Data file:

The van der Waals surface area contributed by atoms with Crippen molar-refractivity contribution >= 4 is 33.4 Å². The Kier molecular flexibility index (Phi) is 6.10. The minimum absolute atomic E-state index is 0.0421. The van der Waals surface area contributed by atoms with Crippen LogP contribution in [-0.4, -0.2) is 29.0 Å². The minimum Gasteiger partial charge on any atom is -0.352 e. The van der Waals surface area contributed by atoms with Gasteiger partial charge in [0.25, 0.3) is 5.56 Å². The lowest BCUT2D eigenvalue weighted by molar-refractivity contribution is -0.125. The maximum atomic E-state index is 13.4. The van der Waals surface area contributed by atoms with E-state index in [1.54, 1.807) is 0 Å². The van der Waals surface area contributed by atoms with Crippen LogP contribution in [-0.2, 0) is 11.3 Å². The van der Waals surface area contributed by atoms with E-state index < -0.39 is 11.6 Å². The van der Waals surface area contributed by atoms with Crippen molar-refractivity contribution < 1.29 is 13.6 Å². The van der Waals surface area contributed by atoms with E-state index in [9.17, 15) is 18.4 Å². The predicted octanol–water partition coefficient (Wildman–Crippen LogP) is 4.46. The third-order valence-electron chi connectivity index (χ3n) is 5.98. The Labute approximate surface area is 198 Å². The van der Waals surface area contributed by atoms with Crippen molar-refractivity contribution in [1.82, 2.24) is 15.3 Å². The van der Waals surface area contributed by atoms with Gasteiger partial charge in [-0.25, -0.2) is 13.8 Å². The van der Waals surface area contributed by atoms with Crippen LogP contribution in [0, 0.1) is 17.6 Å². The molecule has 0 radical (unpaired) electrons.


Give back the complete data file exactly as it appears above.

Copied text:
The van der Waals surface area contributed by atoms with Crippen molar-refractivity contribution >= 4 is 33.4 Å². The Kier molecular flexibility index (Phi) is 6.10. The minimum absolute atomic E-state index is 0.0421. The van der Waals surface area contributed by atoms with Crippen LogP contribution in [-0.4, -0.2) is 29.0 Å². The minimum Gasteiger partial charge on any atom is -0.352 e. The van der Waals surface area contributed by atoms with Gasteiger partial charge in [0.25, 0.3) is 5.56 Å². The lowest BCUT2D eigenvalue weighted by molar-refractivity contribution is -0.125. The maximum atomic E-state index is 13.4. The van der Waals surface area contributed by atoms with E-state index in [1.54, 1.807) is 0 Å². The van der Waals surface area contributed by atoms with Crippen LogP contribution in [-0.2, 0) is 11.3 Å². The van der Waals surface area contributed by atoms with E-state index < -0.39 is 11.6 Å². The van der Waals surface area contributed by atoms with Crippen molar-refractivity contribution < 1.29 is 13.6 Å². The van der Waals surface area contributed by atoms with E-state index in [9.17, 15) is 18.4 Å². The predicted octanol–water partition coefficient (Wildman–Crippen LogP) is 4.46. The third-order valence-electron chi connectivity index (χ3n) is 5.98. The Labute approximate surface area is 198 Å². The van der Waals surface area contributed by atoms with Crippen molar-refractivity contribution in [1.82, 2.24) is 15.3 Å². The van der Waals surface area contributed by atoms with Gasteiger partial charge in [-0.25, -0.2) is 13.8 Å². The van der Waals surface area contributed by atoms with Crippen LogP contribution in [0, 0.1) is 17.6 Å². The molecule has 0 radical (unpaired) electrons.